BRAZILE: He embarrassed himself and his family.

BLITZER: Thank you, both of you.

BRAZILE: Thank you.

BLITZER: Thousands and thousands of Sarah Palin e-mails, they are now being released. We're standing by to get a close look.

And Tracy Morgan's on-stage rant.


BLITZER: The comedian Tracy Morgan is in hot water right now after some not-so-funny comments he apparently made during a recent stand-up show.

CNN's Entertainment Correspondent Kareen Wynter is following the story.


KAREEN WYNTER, CNN ENTERTAINMENT CORRESPONDENT (voice-over): From "Saturday Night Live," to NBC's hit comedy, "30 Rock," actor and comedian Tracy Morgan knows how to deliver a punch line.


TRACY MORGAN, ACTOR: If you've learned anything from me, it's how to do a bad job.


WYNTER: But a recent stand-up comedy show in Nashville is drawing more jeers than cheers. Morgan's homophobic rant during an onstage performance last week stunned some audience members like Kevin Rogers, who says he cringed at the hateful comments.

KEVIN ROGERS, AUDIENCE MEMBER: I was absolutely shocked and amazed at what I was hearing.

WYNTER: Rogers says Morgan lashed out at lesbians and gays, saying gay was something kids learned from the media, that victims of anti-gay bullying should stop whining. Rogers says the comic even took a shot at Lady Gaga, bashing her chart-smashing, gay-themed song "Born This Way."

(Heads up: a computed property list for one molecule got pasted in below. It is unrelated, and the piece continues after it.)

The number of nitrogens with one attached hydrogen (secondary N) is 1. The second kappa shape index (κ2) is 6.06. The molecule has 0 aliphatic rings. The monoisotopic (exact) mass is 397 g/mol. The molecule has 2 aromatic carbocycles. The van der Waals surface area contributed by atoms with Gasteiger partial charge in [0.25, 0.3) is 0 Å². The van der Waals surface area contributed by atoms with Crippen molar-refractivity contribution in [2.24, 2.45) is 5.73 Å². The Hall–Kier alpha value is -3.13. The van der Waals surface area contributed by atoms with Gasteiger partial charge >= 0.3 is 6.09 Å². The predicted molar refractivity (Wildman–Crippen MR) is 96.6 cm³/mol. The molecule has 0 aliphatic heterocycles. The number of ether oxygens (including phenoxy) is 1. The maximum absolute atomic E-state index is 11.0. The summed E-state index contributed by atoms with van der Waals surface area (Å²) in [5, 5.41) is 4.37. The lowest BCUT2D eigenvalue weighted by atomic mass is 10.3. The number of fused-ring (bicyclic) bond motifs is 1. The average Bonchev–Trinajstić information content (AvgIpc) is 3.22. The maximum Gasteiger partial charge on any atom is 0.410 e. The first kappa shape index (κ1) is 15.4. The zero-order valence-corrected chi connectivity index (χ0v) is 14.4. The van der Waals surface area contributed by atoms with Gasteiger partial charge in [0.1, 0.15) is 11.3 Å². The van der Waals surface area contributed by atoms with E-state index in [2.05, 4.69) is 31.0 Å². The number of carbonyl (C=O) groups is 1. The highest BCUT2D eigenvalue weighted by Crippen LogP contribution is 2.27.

ROGERS: I knew that I was going to see a comedian that does push the envelope and was expecting to hear all sorts of different probably inappropriate humor. But I didn't expect to hear an attack on the gay community.

WYNTER: Roger says Morgan also joked about stabbing his own son to death if he were gay.

ROGERS: The entire thing really did hurt me, the violent aspect of that comment. It seemed to go from a joking demeanor to, this is a point in my show to where I'm very serious about what I'm saying.

WYNTER: And while we don't know for sure how serious Morgan's remarks were, he just released a statement to CNN saying, "I want to apologize to my fans and the gay and lesbian community for my choice of words at my recent stand-up act in Nashville. I'm not a hateful person and don't condone any kind of violence against others. While I am an equal opportunity jokester, and my friends know what is in my heart, even in a comedy club this clearly went too far and was not funny in any context."

But GLAAD, the Gay and Lesbian Alliance Against Defamation, says the apology doesn't go far enough and that Morgan should meet with youth and families who have been affected by anti-gay violence, and that, "Jokes that make light of violence directed at gay and lesbian youth aren't only offensive, they put our kids in harm's way. Tracy Morgan must not only apologize, but assure us that this won't happen again and send a clear message to Americans that anti-gay violence is no joke."